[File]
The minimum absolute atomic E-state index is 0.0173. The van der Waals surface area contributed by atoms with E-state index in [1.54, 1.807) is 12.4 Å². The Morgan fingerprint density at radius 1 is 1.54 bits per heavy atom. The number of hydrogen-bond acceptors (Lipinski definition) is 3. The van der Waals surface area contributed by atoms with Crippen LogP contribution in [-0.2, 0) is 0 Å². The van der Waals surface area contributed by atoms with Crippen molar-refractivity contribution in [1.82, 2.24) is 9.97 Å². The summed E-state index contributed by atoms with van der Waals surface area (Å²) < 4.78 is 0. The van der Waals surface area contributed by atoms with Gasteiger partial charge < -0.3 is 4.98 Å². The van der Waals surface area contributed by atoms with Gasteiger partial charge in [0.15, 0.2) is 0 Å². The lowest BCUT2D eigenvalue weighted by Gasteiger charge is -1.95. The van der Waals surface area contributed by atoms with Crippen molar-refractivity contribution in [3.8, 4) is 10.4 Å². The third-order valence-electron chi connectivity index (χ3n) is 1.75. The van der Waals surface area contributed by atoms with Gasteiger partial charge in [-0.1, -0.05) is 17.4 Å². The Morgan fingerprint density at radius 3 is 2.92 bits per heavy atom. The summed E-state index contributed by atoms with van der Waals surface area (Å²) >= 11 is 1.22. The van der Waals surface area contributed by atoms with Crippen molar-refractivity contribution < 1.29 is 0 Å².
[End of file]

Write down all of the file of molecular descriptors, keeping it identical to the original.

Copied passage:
The minimum absolute atomic E-state index is 0.0173. The van der Waals surface area contributed by atoms with E-state index in [1.54, 1.807) is 12.4 Å². The Morgan fingerprint density at radius 1 is 1.54 bits per heavy atom. The number of hydrogen-bond acceptors (Lipinski definition) is 3. The van der Waals surface area contributed by atoms with Crippen LogP contribution in [-0.2, 0) is 0 Å². The van der Waals surface area contributed by atoms with Crippen molar-refractivity contribution in [1.82, 2.24) is 9.97 Å². The summed E-state index contributed by atoms with van der Waals surface area (Å²) < 4.78 is 0. The van der Waals surface area contributed by atoms with Gasteiger partial charge < -0.3 is 4.98 Å². The van der Waals surface area contributed by atoms with Gasteiger partial charge in [0.15, 0.2) is 0 Å². The lowest BCUT2D eigenvalue weighted by Gasteiger charge is -1.95. The van der Waals surface area contributed by atoms with Crippen molar-refractivity contribution in [3.8, 4) is 10.4 Å². The third-order valence-electron chi connectivity index (χ3n) is 1.75. The van der Waals surface area contributed by atoms with Gasteiger partial charge in [-0.1, -0.05) is 17.4 Å². The Morgan fingerprint density at radius 3 is 2.92 bits per heavy atom. The summed E-state index contributed by atoms with van der Waals surface area (Å²) >= 11 is 1.22. The van der Waals surface area contributed by atoms with Crippen molar-refractivity contribution < 1.29 is 0 Å².